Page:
England’s problem is not just who they’re picking – but the fundamental approach they have to building a balanced side.
The malaise of English cricket in the last 12 months stems from a culture of short term fixes for fundamental problems.
A lack of reliability has resulted from players not knowing how to play in a particular situation, because they haven’t been there before.
The problems are, as everyone is all too aware, at the top of the order both with a lack of opener and number three, in the lower-middle order at five, six, and seven, and in the spin department.
They are underlying issues. A hangover of a poorly managed transition after a spree of retirements and sackings.
Starting with Andrew Strauss’s departure in 2012, Kevin Pietersen, Jonathan Trott, Graeme Swann, Matt Prior, and two coaches, have all not been properly replaced.
England have gone for quick fixes, over long term solutions.
Whilst successes are clear, namely; Alastair Cook, Joe Root, James Anderson and Stuart Broad, the failures are too big to be compensated for, by this.
Even when England have won in this period, they have done so due to the successes of those major players, in spite of lacking of support from others.
In the Ashes of 2015, only two English centuries were scored, both by Joe Root. The reason England won, is because Australia were arguably poorer.
Despite scoring three centuries – the Aussie side imploding after the second Test cost them the series’, ultimately.
England lost against Pakistan, because their brand of cricket was not sufficient to beat an opposition playing well.
The refusal to acknowledge a problem with Ian Bell, who averaged 33, 41, 34 and 25 in the last four years, offers an insight into why England as a whole are not performing as strongly, and are only able to win when others play equally poorly.
It seems there is always one more chance for Ian Bell. Despite just 215 runs in the five Tests in the Ashes, Bell was selected for Pakistan, and only today, England coach Trevor Bayliss said: “”Ian has obviously got a lot of experience which the team needs at this stage”, in a hint that he will be included for South Africa.
Why is it that Ian Bell, will carry on playing despite a clear decline in form over four years, but the plethora of openers, for example, are not afforded chances.
Are established players ‘too big to fail’, or are incoming players just not worth working on?
Finding an opener has not been hard, they just haven’t been good enough.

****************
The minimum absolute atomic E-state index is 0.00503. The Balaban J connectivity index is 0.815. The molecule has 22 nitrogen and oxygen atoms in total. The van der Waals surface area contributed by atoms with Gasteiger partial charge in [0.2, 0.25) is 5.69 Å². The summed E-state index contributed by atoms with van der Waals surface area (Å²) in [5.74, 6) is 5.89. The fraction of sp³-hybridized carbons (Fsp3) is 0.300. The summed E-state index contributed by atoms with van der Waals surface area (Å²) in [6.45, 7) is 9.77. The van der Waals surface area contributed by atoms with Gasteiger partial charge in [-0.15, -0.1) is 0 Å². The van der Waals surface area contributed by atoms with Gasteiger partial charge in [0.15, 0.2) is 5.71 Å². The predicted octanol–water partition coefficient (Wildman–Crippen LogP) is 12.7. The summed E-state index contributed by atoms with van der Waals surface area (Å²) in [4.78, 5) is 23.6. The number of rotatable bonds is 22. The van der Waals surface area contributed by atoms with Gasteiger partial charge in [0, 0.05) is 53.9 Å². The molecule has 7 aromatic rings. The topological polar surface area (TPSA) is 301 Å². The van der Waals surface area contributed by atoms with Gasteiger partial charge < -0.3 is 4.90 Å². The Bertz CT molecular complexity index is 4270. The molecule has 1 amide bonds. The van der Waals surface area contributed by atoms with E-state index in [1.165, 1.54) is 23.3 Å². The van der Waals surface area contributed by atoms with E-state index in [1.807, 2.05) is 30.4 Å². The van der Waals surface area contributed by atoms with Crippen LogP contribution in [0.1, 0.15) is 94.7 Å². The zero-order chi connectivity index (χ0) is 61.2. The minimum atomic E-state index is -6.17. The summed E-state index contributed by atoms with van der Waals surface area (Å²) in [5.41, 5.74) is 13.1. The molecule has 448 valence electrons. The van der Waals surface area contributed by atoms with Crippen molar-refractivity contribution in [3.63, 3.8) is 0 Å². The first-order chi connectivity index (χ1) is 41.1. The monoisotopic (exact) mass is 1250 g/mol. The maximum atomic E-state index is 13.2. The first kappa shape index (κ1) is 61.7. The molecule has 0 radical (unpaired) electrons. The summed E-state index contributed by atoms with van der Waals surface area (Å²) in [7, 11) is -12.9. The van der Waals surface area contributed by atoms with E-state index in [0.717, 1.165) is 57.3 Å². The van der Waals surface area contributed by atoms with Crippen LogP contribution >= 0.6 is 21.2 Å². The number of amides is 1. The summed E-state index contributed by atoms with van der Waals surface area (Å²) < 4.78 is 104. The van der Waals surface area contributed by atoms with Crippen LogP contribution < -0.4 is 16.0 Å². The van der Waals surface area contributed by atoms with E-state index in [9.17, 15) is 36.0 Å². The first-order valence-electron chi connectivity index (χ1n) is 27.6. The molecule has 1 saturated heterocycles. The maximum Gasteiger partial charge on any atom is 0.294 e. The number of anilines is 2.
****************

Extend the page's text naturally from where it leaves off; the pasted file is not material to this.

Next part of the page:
But at the same time, Nick Compton and Michael Carberry were not more reputable than the Sam Robson or Adam Lyth. They all scored the required domestic runs to make the grade. They couldn’t step up, so were scrapped.
The problem at the top of the order is presented as a running problem, but an independent one. But, it is directly linked linked to the issues in the lower order.
Having an aggressive lower middle order is fine, if the top order is firing, and if they know how to play in that situation.
But Ben Stokes, Jos Buttler and Jonny Bairstow consistently coming to the crease after early wickets have fallen is not ideal.
At best, it’s not fair, and at worst, it is jeopardising their international futures, by undermining their roles from the word go.
In the U.A.E, like in the Ashes, only one batsman produced a century. Pakistan scored five, in three Tests.
Moeen Ali scored just 84 runs on the tour as a makeshift opener, whilst Ian Bell hit just one fifty at number three.
As these lack of runs exposed the middle order, Jonny Bairstow and Ben Stokes averaged 22 and 14, and Jos Buttler just 8.5.
Now of course, they do have to take responsibility. I’m not seeking to absolve them of that.
But at the same time, they are thrust into unfamiliar positions, exposed to harsh conditions, and then scalded as the problem when they fail. Whilst Bell is penned in for South Africa, Buttler was dropped.
It’s hardly a good process to blood new players, and ensure they flourish in the future.
England’s problems may stem from unresolved crises of the past, but they have been exacerbated by an unwillingness to solve them.
A policy of unconditionally backing established players has been adopted, at the cost of new and fresher players, who are seen as disposable. They can be exposed to unfamiliar situations, and conditions, and if they fail to step up, just chuck them out.
This is an unsustainable approach and needs to be fixed with a more holistic and permanent solution. England’s problems are linked together, and cannot be solved by just reshuffling the pack every single series.